May I ask why? It's heavier (a mixed blessing) but no stiffer compared to the steel-lined aluminum barrel. And your chances of shooting out a .22 LR barrel are something less than Your Humble Correspondent winning the lottery. In fact, the aluminum/steel composite barrel will dissipate heat faster . This isn't a match gun you're talking about, and aluminum/steel composite AR-7 barrels have been proven for more than 30 years. The chief value of a steel barrel is probably for the manufacturer--they are cheaper to produce.



To address another issue (jamming/misfeeding), let us settle back anc consider three variables: ammunition "power," bullet profile, and magazines.



Ammunition "Power"

Virtually all .22 LR semiautomatics, whether rifles or pistols, operate on the Unlocked Blowback principle, where only the inertia of the bolt's mass assisted by the force of the recoil spring(s) hold the action closed until the bullet is out of the barrel and the pressure in the chamber/barrel has dropped to a safe level. The rearward thrust of the cartridge-case head pushing against the bolt face operates the action, and that rearward thrust is controlled by the amount and type of powder and the weight of the bullet.



Bullet Profile

In most semiautos, .22 LR or otherwise, rounded hard-compound bullet noses feed best--the classic 230-grain .45 ACP "Ball" or Full Metal Jacket (FMJ) bullet is a prime example. Flat points, hollow points, and especially truncated cones with a pronounced shoulder or step may contribute to failures to feed. Wadcutter loads (a completely flat-nosed bullet, truly a simple cylinder of lead) are the most challenging to feed.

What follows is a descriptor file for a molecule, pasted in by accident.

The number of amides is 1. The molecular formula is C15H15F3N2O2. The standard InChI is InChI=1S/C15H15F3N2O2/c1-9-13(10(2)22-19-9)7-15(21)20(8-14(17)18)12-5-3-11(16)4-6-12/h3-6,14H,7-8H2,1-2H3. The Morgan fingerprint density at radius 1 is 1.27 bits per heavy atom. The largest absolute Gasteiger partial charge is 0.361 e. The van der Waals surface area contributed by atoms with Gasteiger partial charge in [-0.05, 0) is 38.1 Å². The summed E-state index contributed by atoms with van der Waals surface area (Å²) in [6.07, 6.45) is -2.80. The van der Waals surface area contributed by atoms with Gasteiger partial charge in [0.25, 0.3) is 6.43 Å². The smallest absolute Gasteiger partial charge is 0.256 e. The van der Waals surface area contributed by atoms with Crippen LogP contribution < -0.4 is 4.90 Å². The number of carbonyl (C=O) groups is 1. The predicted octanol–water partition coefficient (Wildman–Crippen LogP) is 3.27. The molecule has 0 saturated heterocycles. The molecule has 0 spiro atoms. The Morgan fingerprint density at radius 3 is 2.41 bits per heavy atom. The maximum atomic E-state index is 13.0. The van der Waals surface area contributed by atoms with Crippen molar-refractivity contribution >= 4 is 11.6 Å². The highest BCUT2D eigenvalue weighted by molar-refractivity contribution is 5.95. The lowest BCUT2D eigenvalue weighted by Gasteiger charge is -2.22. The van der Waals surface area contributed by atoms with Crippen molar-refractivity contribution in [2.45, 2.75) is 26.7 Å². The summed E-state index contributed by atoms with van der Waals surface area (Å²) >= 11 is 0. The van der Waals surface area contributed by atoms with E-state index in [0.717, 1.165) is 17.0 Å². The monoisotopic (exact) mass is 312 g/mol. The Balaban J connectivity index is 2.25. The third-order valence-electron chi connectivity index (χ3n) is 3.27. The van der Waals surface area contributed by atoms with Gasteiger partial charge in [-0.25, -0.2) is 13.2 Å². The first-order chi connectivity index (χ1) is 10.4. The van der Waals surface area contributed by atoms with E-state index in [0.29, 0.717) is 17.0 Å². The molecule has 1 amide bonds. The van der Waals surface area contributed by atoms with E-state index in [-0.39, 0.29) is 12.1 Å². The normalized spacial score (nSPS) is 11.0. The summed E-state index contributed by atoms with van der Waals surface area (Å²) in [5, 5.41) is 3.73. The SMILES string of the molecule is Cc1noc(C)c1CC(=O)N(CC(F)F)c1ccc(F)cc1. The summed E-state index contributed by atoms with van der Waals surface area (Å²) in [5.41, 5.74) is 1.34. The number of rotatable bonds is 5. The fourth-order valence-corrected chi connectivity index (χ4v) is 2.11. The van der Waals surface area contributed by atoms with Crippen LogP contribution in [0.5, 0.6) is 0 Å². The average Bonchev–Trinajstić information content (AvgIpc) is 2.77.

Magazines

Firearms with detachable magazines introduce another variable, as the attitude to which the bullet addresses the feed ramp, or, lacking a feed ramp, the chamber mouth, may vary with differing magazines, or with the play between the magazine, magazine retention latch, and the receiver.



What Does It All Mean?

You've got to experiment. Start with using one magazine, and standard or high-velocity .22 loads with a rounded bullet nose. Then introduce other magazines, and ditch the ones which won't feed 100 percent. (Trust Me On This--you'll never fix them, and will only be tempted to use them. A good, solid blow with a 12-pound sledge hammer is the only solution, otherwise you're knowingly compromising the function of a survival firearm for an inexpensive, replaceable, and virtually disposable part.) Then test any alternate loadings for function as well. Since you can't reload your own .22 LR cartridges, that's all the customizing/variability control your can effect.